Several months in, the coronavirus pandemic continues to make clear the need for effective antibiotics and continued efforts to thwart antibiotic resistance.
Underscoring the invaluable role of antibiotics, the University of Washington’s Benjamin Kerr recently told Seattle’s public radio station, KUOW, that many COVID-19 patients will likely die from secondary bacterial infections rather than the virus. Data shows that this has been the case in previous viral outbreaks, such as the 1918 Spanish flu and the 2009 swine flu, Kerr explained.
At the same time, the increase in antibiotic use to help protect COVID-19 patients from these bacterial threats “amplifies the opportunity for resistant pathogens to emerge and spread,” according to Dawn Sievert, senior science adviser for antibiotic resistance for the Centers for Disease Control and Prevention, who was quoted in the British Medical Journal in May. This is because the more antibiotics are used, the less effective they become.
Together, the data and trends cited in these recent news stories highlight the pressing need to accelerate development of new antibiotics. Unfortunately, the pipeline is not on track to meet that need.
Only 1 in 4 antibiotics in clinical development today represent the truly new types of drugs needed to overcome resistance, according to Pew’s most recent assessment. And none of those novel candidates have the potential to work against Gram-negative bacteria, which cause some of the most dangerous and hard-to-treat superbug infections.
A key contributor to the grim state of the pipeline is that developing new antibiotics is no longer economically feasible. As the science has become increasingly difficult, the cost of searching for the new types of antibiotics so urgently needed almost always outweighs the return on investment. The result has been a mass exodus from the field—and bankruptcy for many of those that stayed, even after successfully bringing a new antibiotic to market.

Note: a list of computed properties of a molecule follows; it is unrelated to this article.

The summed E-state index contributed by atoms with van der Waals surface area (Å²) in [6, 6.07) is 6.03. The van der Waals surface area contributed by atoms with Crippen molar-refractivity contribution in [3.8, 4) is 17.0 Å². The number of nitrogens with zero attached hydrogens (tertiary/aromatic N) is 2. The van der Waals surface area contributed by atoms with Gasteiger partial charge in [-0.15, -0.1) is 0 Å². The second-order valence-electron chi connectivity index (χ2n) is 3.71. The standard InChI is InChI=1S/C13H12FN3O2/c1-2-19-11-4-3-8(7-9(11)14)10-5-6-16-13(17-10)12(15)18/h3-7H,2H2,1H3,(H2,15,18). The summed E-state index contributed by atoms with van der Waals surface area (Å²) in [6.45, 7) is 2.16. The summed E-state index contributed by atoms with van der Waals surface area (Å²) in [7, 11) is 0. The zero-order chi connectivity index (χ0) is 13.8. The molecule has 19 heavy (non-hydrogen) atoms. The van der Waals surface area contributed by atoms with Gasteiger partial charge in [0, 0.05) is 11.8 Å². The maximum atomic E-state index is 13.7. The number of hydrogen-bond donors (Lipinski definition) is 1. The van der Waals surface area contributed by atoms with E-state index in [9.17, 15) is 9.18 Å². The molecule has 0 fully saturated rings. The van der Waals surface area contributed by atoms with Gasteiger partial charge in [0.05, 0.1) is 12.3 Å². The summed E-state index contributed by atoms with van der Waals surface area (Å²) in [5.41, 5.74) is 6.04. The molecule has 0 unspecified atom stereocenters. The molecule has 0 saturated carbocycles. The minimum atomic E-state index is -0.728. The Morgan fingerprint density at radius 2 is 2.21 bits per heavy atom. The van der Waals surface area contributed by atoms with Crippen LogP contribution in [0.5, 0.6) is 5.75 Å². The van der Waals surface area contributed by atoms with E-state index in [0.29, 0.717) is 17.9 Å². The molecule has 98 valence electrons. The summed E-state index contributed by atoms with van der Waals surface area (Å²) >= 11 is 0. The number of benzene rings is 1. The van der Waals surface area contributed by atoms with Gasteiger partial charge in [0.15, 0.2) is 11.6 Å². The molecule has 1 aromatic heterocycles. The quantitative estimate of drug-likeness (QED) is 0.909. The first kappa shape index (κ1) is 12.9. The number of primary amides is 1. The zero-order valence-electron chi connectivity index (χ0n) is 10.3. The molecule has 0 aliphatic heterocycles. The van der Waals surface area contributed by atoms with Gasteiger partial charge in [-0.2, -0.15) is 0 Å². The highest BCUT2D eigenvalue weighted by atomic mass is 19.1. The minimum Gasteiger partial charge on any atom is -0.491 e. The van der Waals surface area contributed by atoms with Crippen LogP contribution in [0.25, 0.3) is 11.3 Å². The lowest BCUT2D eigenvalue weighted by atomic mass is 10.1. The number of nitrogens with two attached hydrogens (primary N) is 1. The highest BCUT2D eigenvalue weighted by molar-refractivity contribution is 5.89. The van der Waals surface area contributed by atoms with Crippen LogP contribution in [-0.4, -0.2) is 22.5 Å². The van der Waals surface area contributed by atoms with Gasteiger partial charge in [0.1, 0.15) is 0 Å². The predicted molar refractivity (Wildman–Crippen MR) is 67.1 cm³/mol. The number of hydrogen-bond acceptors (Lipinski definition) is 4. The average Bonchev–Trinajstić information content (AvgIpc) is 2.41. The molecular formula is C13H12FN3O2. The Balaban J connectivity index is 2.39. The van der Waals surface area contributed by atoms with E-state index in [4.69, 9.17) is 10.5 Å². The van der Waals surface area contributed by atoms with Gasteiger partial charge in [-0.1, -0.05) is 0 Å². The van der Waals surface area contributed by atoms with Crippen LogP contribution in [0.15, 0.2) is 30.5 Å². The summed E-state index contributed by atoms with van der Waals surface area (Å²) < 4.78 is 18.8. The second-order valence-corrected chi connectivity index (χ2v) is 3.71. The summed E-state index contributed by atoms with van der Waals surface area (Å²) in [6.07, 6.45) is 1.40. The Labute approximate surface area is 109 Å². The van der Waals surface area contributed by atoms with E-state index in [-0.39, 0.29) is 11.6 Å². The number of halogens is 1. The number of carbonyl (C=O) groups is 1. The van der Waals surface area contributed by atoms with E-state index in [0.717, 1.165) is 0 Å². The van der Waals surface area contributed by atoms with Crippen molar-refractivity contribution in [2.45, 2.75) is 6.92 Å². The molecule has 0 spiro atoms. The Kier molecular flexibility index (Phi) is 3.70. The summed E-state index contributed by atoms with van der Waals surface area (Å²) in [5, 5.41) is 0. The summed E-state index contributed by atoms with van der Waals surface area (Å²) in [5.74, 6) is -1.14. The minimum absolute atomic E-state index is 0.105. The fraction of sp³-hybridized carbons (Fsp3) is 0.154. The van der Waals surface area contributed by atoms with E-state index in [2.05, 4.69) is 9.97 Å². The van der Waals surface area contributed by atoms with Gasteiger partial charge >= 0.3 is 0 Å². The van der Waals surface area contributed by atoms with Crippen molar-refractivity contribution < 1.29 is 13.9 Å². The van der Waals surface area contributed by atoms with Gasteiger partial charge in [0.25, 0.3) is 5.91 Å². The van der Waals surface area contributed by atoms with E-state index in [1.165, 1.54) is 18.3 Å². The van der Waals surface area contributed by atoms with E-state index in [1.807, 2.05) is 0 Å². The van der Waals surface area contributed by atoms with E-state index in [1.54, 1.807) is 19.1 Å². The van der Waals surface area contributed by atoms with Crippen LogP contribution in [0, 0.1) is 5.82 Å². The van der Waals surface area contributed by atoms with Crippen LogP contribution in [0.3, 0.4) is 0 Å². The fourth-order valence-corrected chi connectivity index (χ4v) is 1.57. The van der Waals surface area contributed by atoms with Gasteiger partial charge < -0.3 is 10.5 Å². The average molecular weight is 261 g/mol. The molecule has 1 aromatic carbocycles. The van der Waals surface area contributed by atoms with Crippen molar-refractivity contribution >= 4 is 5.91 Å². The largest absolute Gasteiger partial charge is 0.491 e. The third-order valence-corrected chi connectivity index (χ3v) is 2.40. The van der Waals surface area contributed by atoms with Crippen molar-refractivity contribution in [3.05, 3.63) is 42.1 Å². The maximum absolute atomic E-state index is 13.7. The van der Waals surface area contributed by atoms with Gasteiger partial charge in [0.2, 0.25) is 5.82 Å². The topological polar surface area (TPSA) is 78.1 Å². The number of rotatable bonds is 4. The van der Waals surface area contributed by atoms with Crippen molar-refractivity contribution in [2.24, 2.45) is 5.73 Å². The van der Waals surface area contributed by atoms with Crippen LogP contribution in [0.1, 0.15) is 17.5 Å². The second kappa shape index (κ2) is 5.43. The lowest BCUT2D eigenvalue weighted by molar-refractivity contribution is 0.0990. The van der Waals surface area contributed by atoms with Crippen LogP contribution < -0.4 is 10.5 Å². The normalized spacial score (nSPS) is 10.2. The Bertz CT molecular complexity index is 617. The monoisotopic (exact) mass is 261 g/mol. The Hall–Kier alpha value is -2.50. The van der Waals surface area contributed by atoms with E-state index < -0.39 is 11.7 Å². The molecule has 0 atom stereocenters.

Quoted in a recent Axios article, Kevin Outterson, executive director of CARB-X, a nonprofit partnership focused on accelerating development of innovative antibiotics, described the situation as “a catastrophe of epic proportions.”
Outterson then used a hypothetical scenario to highlight the disconnect between the urgent public health need to have new antibiotics in the pipeline that can defeat emerging superbugs and their low valuation in the marketplace today.
The Axios piece described his thinking: “If a company had made a COVID-19 vaccine in 2018, there would have been zero value at that time, Outterson pointed out. But, right now, ‘What would that be worth? It’s almost incalculable how much money that would be worth right now. It has trillions of dollars of value today.’”
In an article in Financial Times, Sally Davies, the former UK chief medical officer, drew similar parallels between the impact of the COVID-19 pandemic and the threat of antibiotic resistance—both global threats that must be fought with preparation and early action.
“People discount the future,” Davies said, pointing out the difficulty in getting policymakers to dedicate the time and resources needed to address the problems facing the antibiotic market so the world is not caught flat-footed when a new superbug emerges.
In the United States, Congress can help ensure that doesn’t happen. In a recent letter, Pew joined dozens of nonprofit organizations and antibiotic companies in urging lawmakers to enact a package of incentives that address the economic barriers hindering antibiotic development. At least 10 authoritative commissions and reports, including one published by the Government Accountability Office in April 2020, have recommended such incentives, saying they are essential to stimulate urgently needed antibiotic development.
The response to COVID-19 will no doubt continue to contribute to the emergence of antibiotic resistance. That’s why Congress needs to stabilize and reinvigorate the antibiotic pipeline so patients have access to medications that work. Being better prepared for future public health emergencies requires action now to fix the broken antibiotic market.
Kathy Talkington directs The Pew Charitable Trusts’ antibiotic resistance project.